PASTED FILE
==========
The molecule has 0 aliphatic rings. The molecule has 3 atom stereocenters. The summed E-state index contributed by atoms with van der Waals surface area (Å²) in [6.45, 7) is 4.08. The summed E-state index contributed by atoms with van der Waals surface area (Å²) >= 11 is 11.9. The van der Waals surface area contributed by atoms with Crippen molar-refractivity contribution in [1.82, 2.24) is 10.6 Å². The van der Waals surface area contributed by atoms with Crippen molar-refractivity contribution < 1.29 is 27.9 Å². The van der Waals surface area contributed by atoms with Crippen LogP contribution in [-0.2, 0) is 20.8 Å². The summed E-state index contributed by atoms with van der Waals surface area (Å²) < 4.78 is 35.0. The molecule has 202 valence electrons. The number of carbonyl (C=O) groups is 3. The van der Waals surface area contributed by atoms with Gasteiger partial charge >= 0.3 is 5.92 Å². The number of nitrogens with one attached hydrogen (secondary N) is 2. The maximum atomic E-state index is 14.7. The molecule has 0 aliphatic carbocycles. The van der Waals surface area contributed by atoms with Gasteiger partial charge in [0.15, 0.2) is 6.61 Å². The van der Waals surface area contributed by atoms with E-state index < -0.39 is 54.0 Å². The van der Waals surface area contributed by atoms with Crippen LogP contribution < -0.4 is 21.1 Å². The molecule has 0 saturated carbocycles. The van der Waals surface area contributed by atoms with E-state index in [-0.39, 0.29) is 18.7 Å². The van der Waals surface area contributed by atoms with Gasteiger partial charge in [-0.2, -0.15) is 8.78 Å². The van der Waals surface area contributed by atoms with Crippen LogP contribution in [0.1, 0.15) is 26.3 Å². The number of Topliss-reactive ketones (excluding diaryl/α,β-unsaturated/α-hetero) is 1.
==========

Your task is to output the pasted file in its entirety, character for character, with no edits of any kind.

The molecule has 0 aliphatic rings. The molecule has 3 atom stereocenters. The summed E-state index contributed by atoms with van der Waals surface area (Å²) in [6.45, 7) is 4.08. The summed E-state index contributed by atoms with van der Waals surface area (Å²) >= 11 is 11.9. The van der Waals surface area contributed by atoms with Crippen molar-refractivity contribution in [1.82, 2.24) is 10.6 Å². The van der Waals surface area contributed by atoms with Crippen molar-refractivity contribution < 1.29 is 27.9 Å². The van der Waals surface area contributed by atoms with Crippen LogP contribution in [-0.2, 0) is 20.8 Å². The summed E-state index contributed by atoms with van der Waals surface area (Å²) < 4.78 is 35.0. The molecule has 202 valence electrons. The number of carbonyl (C=O) groups is 3. The van der Waals surface area contributed by atoms with Gasteiger partial charge >= 0.3 is 5.92 Å². The number of nitrogens with one attached hydrogen (secondary N) is 2. The maximum atomic E-state index is 14.7. The molecule has 0 aliphatic carbocycles. The van der Waals surface area contributed by atoms with Gasteiger partial charge in [0.15, 0.2) is 6.61 Å². The van der Waals surface area contributed by atoms with E-state index < -0.39 is 54.0 Å². The van der Waals surface area contributed by atoms with Crippen LogP contribution < -0.4 is 21.1 Å². The molecule has 0 saturated carbocycles. The van der Waals surface area contributed by atoms with E-state index in [-0.39, 0.29) is 18.7 Å². The van der Waals surface area contributed by atoms with Gasteiger partial charge in [-0.2, -0.15) is 8.78 Å². The van der Waals surface area contributed by atoms with Crippen LogP contribution in [0.1, 0.15) is 26.3 Å². The number of Topliss-reactive ketones (excluding diaryl/α,β-unsaturated/α-hetero) is 1.